politics

Matt Hancock jumped before he was pushed after Tory colleagues put the boot in


Matt Hancock jumped before he could be pushed tonight as his rule-breaking clinch with an aide finally came home to roost.

The Health Secretary resigned after being caught breaking social distance rules in an office embrace with ex-lobbyist Gina Coladangelo.

It is understood she also quit her non-executive director role at the Department of Health tonight.

Ex Home Secretary Sajid Javid will become the new Health Secretary.

Mr Hancock, 42, quit after a day of Tory colleagues putting the boot in.

In a letter to PM Boris Johnson he apologised, saying he did not want his private life to distract attention from the fight to beat Covid.



Matt Hancock quit after a day of fellow Tories putting the boot in
Matt Hancock quit after a day of fellow Tories putting the boot in

Mr Hancock also released a video statement on Twitter accepting he was in the wrong – and pledging to back the PM from the backbenches.

Mr Johnson – despite branding him as “f***ing hopeless” last year – replied: “You should leave office very proud… I believe that your contribution to public service is far from over.”

Labour leader Sir Keir Starmer tweeted: “Matt Hancock is right to resign. But Boris Johnson should have sacked him.”

The writing was on the wall for Mr Hancock as a string of Tories laid into him and Labour’s Jonathan Ashworth branded him and the PM a “danger to the public”.



Prime Minister Boris Johnson has accepted Matt Hancock's apology
Boris Johnson has been criticised for not sacking Matt Hancock

Former Work and Pensions Secretary Esther McVey had led the charge, saying: “If it had been me I’d have resigned. I’m hoping Matt Hancock is thinking the same thing.”

Tory Andrew Bridgen correctly predicted Mr Hancock would be gone by tomorrow. And Christchurch Tory MP Sir Christopher Chope said Mr Hancock, 42, was “finished”.

Politicians of all shades were furious at Mr Hancock’s rank hypocrisy. Bereaved families of Covid victims had demanded he go.

His clinch broke social distancing rules he insisted the public should follow.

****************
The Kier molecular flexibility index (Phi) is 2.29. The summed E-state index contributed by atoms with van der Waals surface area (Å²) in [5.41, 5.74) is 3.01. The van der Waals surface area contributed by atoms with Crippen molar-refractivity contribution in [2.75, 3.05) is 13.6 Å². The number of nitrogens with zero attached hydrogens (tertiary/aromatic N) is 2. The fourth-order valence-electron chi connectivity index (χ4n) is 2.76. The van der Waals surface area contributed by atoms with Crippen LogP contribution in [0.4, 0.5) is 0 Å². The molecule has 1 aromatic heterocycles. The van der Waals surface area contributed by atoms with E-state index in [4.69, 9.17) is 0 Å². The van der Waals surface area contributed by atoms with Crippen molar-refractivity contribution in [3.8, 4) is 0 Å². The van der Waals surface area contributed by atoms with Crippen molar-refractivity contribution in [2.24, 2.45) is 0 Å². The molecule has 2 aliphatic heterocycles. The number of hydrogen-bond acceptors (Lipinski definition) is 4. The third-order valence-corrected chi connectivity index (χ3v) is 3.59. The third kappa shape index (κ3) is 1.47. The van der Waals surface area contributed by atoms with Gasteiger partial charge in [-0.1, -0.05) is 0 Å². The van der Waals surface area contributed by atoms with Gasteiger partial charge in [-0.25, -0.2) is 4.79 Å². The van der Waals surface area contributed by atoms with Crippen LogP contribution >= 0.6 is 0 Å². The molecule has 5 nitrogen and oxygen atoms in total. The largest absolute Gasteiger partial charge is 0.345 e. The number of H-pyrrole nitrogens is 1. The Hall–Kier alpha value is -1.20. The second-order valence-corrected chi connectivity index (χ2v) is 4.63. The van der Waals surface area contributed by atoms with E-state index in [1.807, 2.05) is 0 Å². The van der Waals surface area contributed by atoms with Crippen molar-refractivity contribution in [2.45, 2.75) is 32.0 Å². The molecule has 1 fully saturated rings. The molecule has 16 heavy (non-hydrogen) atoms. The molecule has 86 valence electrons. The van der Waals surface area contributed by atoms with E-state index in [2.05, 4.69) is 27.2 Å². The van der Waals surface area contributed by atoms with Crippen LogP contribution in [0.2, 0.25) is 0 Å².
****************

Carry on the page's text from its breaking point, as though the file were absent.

He repeatedly preached the “protect the NHS” mantra and was damning of adviser Prof Neil Ferguson when he, too, breached rules last year.

Mr Hancock’s embrace – ironically after he had warned the public to hug carefully – was caught on office CCTV on May 6.

He and Ms Coladangelo were also pictured at a restaurant on May 23.



Matt Hancock pictured kissing his aide Gina Coladangelo.
This picture was the beginning of the end for Mr Hancock

Labour piled pressure on the Department of Health to reveal why Ms Coladangelo got up to £1,000 a day from taxpayers.

She was paid £15,000 as non-executive director of the DHSC board which meets quarterly and requires members to work another 11-16 days a year.

It has been reported that she accompanied Hancock to a meeting of G7 health ministers in Oxford on June 3 and 4, an event that involved a dinner and overnight stay.

Angela Rayner wrote to DHSC permanent secretary Chris Wormald demanding he reveals how Ms Coladengolo was recruited – first as Mr Hancock’s aide, and then to the board.

Labour’s deputy leader said: “Matt Hancock has broken the ministerial code and is treating the public like fools. We need to know how this appointment was made and whether any conflicts of interest were declared.”

Labour had launched a petition urging the PM to “sack Matt Hancock.”

His resignation came as he was at his Suffolk constituency home today – while wife Martha, 44, was at the family house in London.

Ms Coladangelo has left the £4.5million home in Wandsworth, London, she shares with Oliver Bonas founder Oliver Tress, 54, and their three children.

Mr Hancock’s office and Ms Coladangelo were contacted for comment.





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